TMS Music: A John Waters Christmas

10:16 AM | Comments (0) | by Adam Blank

I love Christmas. I love Christmas music. And I'm one of the biggest John Waters fans around*. So a Christmas compilation handpicked by the Pope of Trash should be essential holiday listening for me, right? Fuck yeah it is.

Because A John Waters Christmas is one of those rare Christmas CDs with a parental advisory sticker on it, you might assume that it's just another entry in the overpopulated subgenre of anti-Christmas novelty songs. That's not the case. A John Waters Christmas serves as a musical orphanage for Christmas songs that the 20th century didn't want to own up to. It's a tender and earnest attempt to put listeners in the holiday spirit; sort of like a choir of mentally challenged children slogging their way through "Silent Night."

The album is book-ended with songs about black Santa Clauses. Setting the tone for the entire compilation, the opening track, "Fat Daddy," is a lighthearted R&B ditty sung by Fat Daddy, the Baltimore DJ who was Waters' inspiration for the Motor Mouth Maybelle character in Hairspray. Fat Daddy proclaims himself "Santa Claus with soul," and who are we to argue?

The much more surreal "Santa Claus Is A Black Man" closes this collection. Sung by an African American child with a lisp, the boy discovers the truth about Santa. This may be the only Christmas song to mention somebody having an afro. The chorus is sure to be stuck in your head well into the New Year, unless The Man has anything to say about it.

No whacky Christmas compilation would be complete without efforts from Tiny Tim & The Chipmunks. Tiny Tim's rendition of "Rudolph the Red-Nosed Reindeer" is so syrupy that you'll need to keep a dose of insulin on standby. The Chipmunk's interpretation of "Sleigh Ride" is, surprisingly, one of the best versions of the song I've ever heard. The aggressive nature of the sped-up vocals captures the true essence of the song.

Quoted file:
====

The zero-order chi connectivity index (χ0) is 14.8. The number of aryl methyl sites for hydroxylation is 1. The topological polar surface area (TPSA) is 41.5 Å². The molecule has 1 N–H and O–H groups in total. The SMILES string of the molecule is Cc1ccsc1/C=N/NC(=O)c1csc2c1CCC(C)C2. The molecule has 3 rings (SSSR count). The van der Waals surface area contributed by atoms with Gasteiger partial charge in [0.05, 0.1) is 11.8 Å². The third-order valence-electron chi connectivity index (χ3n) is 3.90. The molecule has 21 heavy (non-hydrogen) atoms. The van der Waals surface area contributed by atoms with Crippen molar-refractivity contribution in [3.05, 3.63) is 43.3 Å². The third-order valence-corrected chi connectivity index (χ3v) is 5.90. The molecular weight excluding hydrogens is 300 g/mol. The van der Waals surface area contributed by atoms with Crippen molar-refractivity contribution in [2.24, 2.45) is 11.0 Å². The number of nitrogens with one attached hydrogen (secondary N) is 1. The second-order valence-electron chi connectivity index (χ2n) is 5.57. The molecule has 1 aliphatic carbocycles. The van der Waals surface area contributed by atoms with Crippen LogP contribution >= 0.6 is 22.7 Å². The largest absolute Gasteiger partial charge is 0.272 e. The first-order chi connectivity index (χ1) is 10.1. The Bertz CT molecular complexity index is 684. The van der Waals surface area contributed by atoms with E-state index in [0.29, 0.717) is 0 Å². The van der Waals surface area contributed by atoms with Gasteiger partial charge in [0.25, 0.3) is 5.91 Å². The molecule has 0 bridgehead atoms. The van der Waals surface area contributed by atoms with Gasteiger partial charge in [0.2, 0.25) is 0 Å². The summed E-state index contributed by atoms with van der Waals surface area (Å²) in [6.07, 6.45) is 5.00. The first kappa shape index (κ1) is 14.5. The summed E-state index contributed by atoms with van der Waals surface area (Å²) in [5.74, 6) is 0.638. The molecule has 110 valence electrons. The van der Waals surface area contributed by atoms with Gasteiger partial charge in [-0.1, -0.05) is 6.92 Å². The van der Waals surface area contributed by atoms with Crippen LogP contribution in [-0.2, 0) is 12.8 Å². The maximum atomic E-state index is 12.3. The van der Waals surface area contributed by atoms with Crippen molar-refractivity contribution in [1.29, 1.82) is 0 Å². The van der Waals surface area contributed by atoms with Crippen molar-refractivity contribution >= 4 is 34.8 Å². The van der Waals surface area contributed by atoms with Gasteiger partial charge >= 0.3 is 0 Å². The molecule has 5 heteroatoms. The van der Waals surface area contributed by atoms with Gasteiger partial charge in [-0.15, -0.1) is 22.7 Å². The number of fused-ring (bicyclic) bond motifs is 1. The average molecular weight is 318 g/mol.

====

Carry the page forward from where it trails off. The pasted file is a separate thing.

"Happy Birthday Jesus" is a poem recited against a backdrop of "Silent Night." Little Cindy, the young girl who reads the poem, has a southern drawl and a voice so high that it makes Tiny Tim look like a baritone. This song was obviously recorded in one take, as Cindy flubs her lines but continues on, probably with an angry adult glowering at her in the recording studio. Fortunately, the other kid-sung track, "Sleigh Bells, Reindeer and Snow" is a decent country tune that accurately captures the magic of Christmas Eve in the minds of children.

"Here Comes Fatty Claus" is the track that warrants the parental advisory sticker. A redneck posse, upset that they go into debt every Christmas, sings their rallying cry to trashy white people everywhere, culminating in a chorus of "Here comes Fatty with his sack of shit, and all them stinkin' reindeer." You can't make this stuff up.

"Little Mary Christmas" is a story set to music abut a poor girl whose parents died when she was a baby. She happens to be named Mary Christmas, and is rotting in an orphanage, just waiting to be adopted. Even though she hobbles around on crutches, she holds out hope that someone will give her a new home. This song exploits everything we're taught to feel about the holidays. It doesn't tug at the heartstrings but instead tries to yank them out at the root.

"I Wish You A Merry Christmas" is a legitimate R&B track sang by Little Eva of "The Loco-Motion" fame. It's a wonderfully upbeat holiday song that seems like it fell of Phil Spector's Christmas album and somehow landed here.

We get some old school country in "Santa Don't Pass Me By," about a broken-hearted man trying to get home for Christmas by hitching a ride with Santa.
Fun Fact: the singer, Jimmy Donley, committed suicide!

"Christmas Time is Coming" is a classy a cappella song that lacks the trashy pop aesthetics of the other tracks, making it seem woefully out of place on this album. The group, Stormy Weather, hails from Hammond, Indiana; the same town that A Christmas Story sprang from.

Without a doubt, the true gem on this album is "First Snowfall," an instrumental track featuring, of all things, a Theremin. Without words, sleigh bells, church bells, or any other typical holiday motif, it manages to capture the dream-like wonder of the holidays. Performed by the Chicago-based "garage jazz" band, The Coctails, this song would enlarge the Grinch's heart and make Scrooge understand the true meaning of Christmas; all without uttering a fucking word.

*I accosted John Waters at the Biograph Theater in 2002!

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